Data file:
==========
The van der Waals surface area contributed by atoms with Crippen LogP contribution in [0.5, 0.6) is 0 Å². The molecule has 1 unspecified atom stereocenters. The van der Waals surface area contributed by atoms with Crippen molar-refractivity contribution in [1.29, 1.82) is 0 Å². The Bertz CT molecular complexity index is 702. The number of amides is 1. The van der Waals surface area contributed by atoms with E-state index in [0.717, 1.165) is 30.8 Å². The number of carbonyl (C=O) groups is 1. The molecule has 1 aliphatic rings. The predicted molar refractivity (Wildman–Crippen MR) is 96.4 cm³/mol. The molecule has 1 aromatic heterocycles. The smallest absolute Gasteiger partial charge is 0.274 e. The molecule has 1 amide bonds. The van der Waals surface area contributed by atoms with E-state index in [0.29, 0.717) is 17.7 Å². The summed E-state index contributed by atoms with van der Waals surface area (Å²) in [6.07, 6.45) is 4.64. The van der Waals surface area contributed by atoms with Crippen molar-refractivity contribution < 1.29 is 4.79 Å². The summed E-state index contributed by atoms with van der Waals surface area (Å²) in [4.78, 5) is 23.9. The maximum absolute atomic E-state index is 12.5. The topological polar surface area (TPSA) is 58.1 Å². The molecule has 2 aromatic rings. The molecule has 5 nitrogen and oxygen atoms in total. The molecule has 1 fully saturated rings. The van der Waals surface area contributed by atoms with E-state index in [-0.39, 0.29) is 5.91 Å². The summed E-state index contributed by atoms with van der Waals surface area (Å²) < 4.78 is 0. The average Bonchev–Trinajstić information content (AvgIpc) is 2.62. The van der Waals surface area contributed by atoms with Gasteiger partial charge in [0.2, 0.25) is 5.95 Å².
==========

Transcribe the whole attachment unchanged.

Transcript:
The van der Waals surface area contributed by atoms with Crippen LogP contribution in [0.5, 0.6) is 0 Å². The molecule has 1 unspecified atom stereocenters. The van der Waals surface area contributed by atoms with Crippen molar-refractivity contribution in [1.29, 1.82) is 0 Å². The Bertz CT molecular complexity index is 702. The number of amides is 1. The van der Waals surface area contributed by atoms with E-state index in [0.717, 1.165) is 30.8 Å². The number of carbonyl (C=O) groups is 1. The molecule has 1 aliphatic rings. The predicted molar refractivity (Wildman–Crippen MR) is 96.4 cm³/mol. The molecule has 1 aromatic heterocycles. The smallest absolute Gasteiger partial charge is 0.274 e. The molecule has 1 amide bonds. The van der Waals surface area contributed by atoms with E-state index in [0.29, 0.717) is 17.7 Å². The summed E-state index contributed by atoms with van der Waals surface area (Å²) in [6.07, 6.45) is 4.64. The van der Waals surface area contributed by atoms with Crippen molar-refractivity contribution < 1.29 is 4.79 Å². The summed E-state index contributed by atoms with van der Waals surface area (Å²) in [4.78, 5) is 23.9. The maximum absolute atomic E-state index is 12.5. The topological polar surface area (TPSA) is 58.1 Å². The molecule has 2 aromatic rings. The molecule has 5 nitrogen and oxygen atoms in total. The molecule has 1 fully saturated rings. The van der Waals surface area contributed by atoms with E-state index in [-0.39, 0.29) is 5.91 Å². The summed E-state index contributed by atoms with van der Waals surface area (Å²) < 4.78 is 0. The average Bonchev–Trinajstić information content (AvgIpc) is 2.62. The van der Waals surface area contributed by atoms with Gasteiger partial charge in [0.2, 0.25) is 5.95 Å².